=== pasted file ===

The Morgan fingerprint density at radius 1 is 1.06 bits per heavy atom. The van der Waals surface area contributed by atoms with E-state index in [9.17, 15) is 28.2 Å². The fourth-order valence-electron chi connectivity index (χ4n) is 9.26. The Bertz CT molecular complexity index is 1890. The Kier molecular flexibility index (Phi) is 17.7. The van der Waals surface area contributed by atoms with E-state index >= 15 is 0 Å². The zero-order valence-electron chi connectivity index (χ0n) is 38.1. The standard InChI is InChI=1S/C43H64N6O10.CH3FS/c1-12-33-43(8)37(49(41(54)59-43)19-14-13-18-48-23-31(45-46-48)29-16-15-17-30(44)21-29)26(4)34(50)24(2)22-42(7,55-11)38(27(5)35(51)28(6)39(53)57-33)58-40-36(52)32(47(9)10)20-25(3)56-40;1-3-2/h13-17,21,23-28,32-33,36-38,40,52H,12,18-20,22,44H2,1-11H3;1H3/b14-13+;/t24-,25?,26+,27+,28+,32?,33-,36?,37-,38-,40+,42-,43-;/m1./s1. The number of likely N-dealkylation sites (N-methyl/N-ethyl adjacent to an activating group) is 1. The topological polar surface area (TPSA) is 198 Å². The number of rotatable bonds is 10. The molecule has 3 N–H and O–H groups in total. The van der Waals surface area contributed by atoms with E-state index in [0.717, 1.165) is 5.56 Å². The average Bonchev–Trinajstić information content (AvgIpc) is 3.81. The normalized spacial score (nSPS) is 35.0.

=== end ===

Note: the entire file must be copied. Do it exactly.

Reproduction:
The Morgan fingerprint density at radius 1 is 1.06 bits per heavy atom. The van der Waals surface area contributed by atoms with E-state index in [9.17, 15) is 28.2 Å². The fourth-order valence-electron chi connectivity index (χ4n) is 9.26. The Bertz CT molecular complexity index is 1890. The Kier molecular flexibility index (Phi) is 17.7. The van der Waals surface area contributed by atoms with E-state index >= 15 is 0 Å². The zero-order valence-electron chi connectivity index (χ0n) is 38.1. The standard InChI is InChI=1S/C43H64N6O10.CH3FS/c1-12-33-43(8)37(49(41(54)59-43)19-14-13-18-48-23-31(45-46-48)29-16-15-17-30(44)21-29)26(4)34(50)24(2)22-42(7,55-11)38(27(5)35(51)28(6)39(53)57-33)58-40-36(52)32(47(9)10)20-25(3)56-40;1-3-2/h13-17,21,23-28,32-33,36-38,40,52H,12,18-20,22,44H2,1-11H3;1H3/b14-13+;/t24-,25?,26+,27+,28+,32?,33-,36?,37-,38-,40+,42-,43-;/m1./s1. The number of likely N-dealkylation sites (N-methyl/N-ethyl adjacent to an activating group) is 1. The topological polar surface area (TPSA) is 198 Å². The number of rotatable bonds is 10. The molecule has 3 N–H and O–H groups in total. The van der Waals surface area contributed by atoms with E-state index in [0.717, 1.165) is 5.56 Å². The average Bonchev–Trinajstić information content (AvgIpc) is 3.81. The normalized spacial score (nSPS) is 35.0.